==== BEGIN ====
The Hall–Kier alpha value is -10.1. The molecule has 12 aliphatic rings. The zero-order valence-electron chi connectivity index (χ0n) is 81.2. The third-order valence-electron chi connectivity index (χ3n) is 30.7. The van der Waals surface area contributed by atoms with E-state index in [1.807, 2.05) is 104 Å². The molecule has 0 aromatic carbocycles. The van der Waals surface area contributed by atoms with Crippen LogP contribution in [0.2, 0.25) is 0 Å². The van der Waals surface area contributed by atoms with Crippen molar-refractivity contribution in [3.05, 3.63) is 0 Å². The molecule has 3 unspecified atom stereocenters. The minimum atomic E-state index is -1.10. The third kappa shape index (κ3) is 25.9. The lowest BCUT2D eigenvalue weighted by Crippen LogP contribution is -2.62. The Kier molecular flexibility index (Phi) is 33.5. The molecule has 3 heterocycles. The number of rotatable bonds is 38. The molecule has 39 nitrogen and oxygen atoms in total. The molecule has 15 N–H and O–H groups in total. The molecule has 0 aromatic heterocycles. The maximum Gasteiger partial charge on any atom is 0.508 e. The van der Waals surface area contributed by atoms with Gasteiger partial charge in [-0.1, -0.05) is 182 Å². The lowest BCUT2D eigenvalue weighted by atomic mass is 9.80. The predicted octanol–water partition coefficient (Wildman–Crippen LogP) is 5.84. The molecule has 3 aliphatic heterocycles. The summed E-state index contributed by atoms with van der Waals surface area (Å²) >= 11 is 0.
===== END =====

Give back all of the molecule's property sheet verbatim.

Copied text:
The Hall–Kier alpha value is -10.1. The molecule has 12 aliphatic rings. The zero-order valence-electron chi connectivity index (χ0n) is 81.2. The third-order valence-electron chi connectivity index (χ3n) is 30.7. The van der Waals surface area contributed by atoms with E-state index in [1.807, 2.05) is 104 Å². The molecule has 0 aromatic carbocycles. The van der Waals surface area contributed by atoms with Crippen LogP contribution in [0.2, 0.25) is 0 Å². The van der Waals surface area contributed by atoms with Crippen molar-refractivity contribution in [3.05, 3.63) is 0 Å². The molecule has 3 unspecified atom stereocenters. The minimum atomic E-state index is -1.10. The third kappa shape index (κ3) is 25.9. The lowest BCUT2D eigenvalue weighted by Crippen LogP contribution is -2.62. The Kier molecular flexibility index (Phi) is 33.5. The molecule has 3 heterocycles. The number of rotatable bonds is 38. The molecule has 39 nitrogen and oxygen atoms in total. The molecule has 15 N–H and O–H groups in total. The molecule has 0 aromatic heterocycles. The maximum Gasteiger partial charge on any atom is 0.508 e. The van der Waals surface area contributed by atoms with Gasteiger partial charge in [-0.1, -0.05) is 182 Å². The lowest BCUT2D eigenvalue weighted by atomic mass is 9.80. The predicted octanol–water partition coefficient (Wildman–Crippen LogP) is 5.84. The molecule has 3 aliphatic heterocycles. The summed E-state index contributed by atoms with van der Waals surface area (Å²) >= 11 is 0.